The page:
The Vanderbilt campus is home to more than 7,500 trees – that adds up to a lot of leaves. But did you know that Vanderbilt Plant Operations’ grounds program has been harnessing nature’s own processes to help trees on campus weather the record heat this summer?
Mulching the areas underneath the trees with compost made from fallen leaves is a key part of maintaining ecological balance on campus from season to season. Refurbishing this ground layer with the right material and in a timely manner also takes advantage of recent rains.
“The basic ingredients come from the Vanderbilt trees themselves, but it takes a sustainable approach to capture the full benefit,” explained Bill Randles, turf and facilities manager for Plant Operations.
There is a distinction between mulch and compost. Mulch retains moisture and buffers the root zone of the tree. It does not undergo the optimum biological breakdown into nutrients that supports the soil’s food web of living organisms the way that compost does. The organic matter and diverse species of beneficial microorganisms found in compost reinvigorate the roots in ways often missing in urban soils. The symphony of life in the soil is rejuvenated to support healthy plant growth.
Vanderbilt’s grounds department applies the same principles on display at the small compost demonstration area behind The Commons Center to the huge pile of leaves stockpiled at Natchez Trace. This massive pile of leaves, accumulated over years, is transformed into compost and spread across campus planting beds. It creates an insulating layer that is especially needed during drought conditions, which are on the rise across the United States. Compost also remains porous, thus taking advantage of the recent rains by retaining ground moisture once water soaks under the nutrient-filled layer.
Suffusing oxygen into the compost pile’s mass of leaves is a key factor in hastening their decomposition into ripened compost. The enormous single pile of leaves is configured into a 90-foot row about 7 feet high. This arrangement allows Plant Operations staff to turn the pile with a front-end loader to expose all layers to oxygen. The compost is carefully monitored each week to check for temperature and moisture content. Curing produces a good deal of heat. When the pile’s internal temperature approaches 150 degrees Fahrenheit, it is flipped and watered to let cure for another month or so. This process is repeated until the temperature decreases to about 90 F and the smell of the compost is rich and earthy.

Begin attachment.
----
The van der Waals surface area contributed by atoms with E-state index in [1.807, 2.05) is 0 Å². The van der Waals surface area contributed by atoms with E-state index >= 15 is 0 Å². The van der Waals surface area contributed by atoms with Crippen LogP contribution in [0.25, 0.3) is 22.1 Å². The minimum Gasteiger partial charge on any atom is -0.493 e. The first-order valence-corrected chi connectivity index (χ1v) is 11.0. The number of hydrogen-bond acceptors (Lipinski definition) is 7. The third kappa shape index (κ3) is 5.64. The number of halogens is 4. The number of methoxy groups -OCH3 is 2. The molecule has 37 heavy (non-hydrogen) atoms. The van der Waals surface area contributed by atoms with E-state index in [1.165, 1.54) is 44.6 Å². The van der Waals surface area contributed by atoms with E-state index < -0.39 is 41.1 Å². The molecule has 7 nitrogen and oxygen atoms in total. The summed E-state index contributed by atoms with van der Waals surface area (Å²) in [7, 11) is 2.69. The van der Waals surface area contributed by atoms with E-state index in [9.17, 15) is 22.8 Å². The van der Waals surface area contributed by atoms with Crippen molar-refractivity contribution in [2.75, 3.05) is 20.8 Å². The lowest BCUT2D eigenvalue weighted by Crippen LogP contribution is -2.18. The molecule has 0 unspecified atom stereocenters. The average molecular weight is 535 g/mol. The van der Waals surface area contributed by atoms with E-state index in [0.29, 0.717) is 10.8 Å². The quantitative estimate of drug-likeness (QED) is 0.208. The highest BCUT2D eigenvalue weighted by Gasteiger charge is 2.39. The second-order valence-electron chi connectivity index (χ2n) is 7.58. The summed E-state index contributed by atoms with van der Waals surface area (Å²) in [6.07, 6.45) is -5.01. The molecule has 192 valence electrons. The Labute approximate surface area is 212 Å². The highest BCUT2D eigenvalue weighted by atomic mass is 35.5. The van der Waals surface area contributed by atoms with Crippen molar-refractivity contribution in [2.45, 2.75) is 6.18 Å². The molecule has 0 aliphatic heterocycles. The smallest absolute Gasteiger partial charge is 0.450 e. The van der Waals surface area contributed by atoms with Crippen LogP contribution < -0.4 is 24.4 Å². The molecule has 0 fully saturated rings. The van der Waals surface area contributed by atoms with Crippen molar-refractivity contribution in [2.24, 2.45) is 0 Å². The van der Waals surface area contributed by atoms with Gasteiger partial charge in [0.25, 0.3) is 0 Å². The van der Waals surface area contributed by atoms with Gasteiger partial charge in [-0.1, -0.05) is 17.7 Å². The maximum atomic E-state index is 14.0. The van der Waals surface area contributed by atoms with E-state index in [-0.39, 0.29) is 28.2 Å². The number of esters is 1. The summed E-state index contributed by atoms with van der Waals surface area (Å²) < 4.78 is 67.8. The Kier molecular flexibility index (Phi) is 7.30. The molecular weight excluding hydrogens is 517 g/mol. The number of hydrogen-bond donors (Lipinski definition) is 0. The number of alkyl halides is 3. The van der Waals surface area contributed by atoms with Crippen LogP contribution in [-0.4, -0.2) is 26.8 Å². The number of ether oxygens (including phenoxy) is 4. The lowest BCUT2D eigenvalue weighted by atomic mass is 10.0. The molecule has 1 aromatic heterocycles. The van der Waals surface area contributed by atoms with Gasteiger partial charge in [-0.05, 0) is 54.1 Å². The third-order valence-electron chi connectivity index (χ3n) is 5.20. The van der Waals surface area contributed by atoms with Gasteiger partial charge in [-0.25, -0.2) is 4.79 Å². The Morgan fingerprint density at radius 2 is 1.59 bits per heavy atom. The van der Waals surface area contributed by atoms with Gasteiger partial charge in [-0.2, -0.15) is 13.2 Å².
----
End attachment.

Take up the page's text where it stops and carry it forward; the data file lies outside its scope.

The results of this effort were recently put to use, when the rich, dark compost was loaded into trucks and delivered across campus to be spread under the trees that shed those same leaves several seasons ago.
“This is a key step toward the ongoing goal of rebuilding the soil structure in campus beds,” said Laura Barker, horticultural specialist with Plant Operations. In the years to come, a portion of each fall’s crop of leaves will continue to be shredded with mowers and spread thinly on top of the aging compost to avoid creating a density too thick for the necessary soil ventilation and oxygen exchange to occur.
Removing leaves from lawn areas across campus is necessary to ensure that sunlight reaches the grass. The larger effort each autumn will be to shred some leaves finely enough to fertilize our lawns without shading out the grass; to shred some onto bed areas under trees; and to haul a large supply of leaves to the Natchez Trace composting operation. This practice keeps the life cycle in balance: It renews the vigor of campus soil in beds beneath trees for future generations, while decreasing storm water runoff and practicing water conservation by reducing the need for irrigation.
“This is as green as it gets (in terms of) staying in balance with nature,” said Mark Petty, assistant vice chancellor of plant operations.
For more information on Vanderbilt’s sustainability efforts, visit the SustainVU website.
Contact: Judson Newbern, (615) 322-2715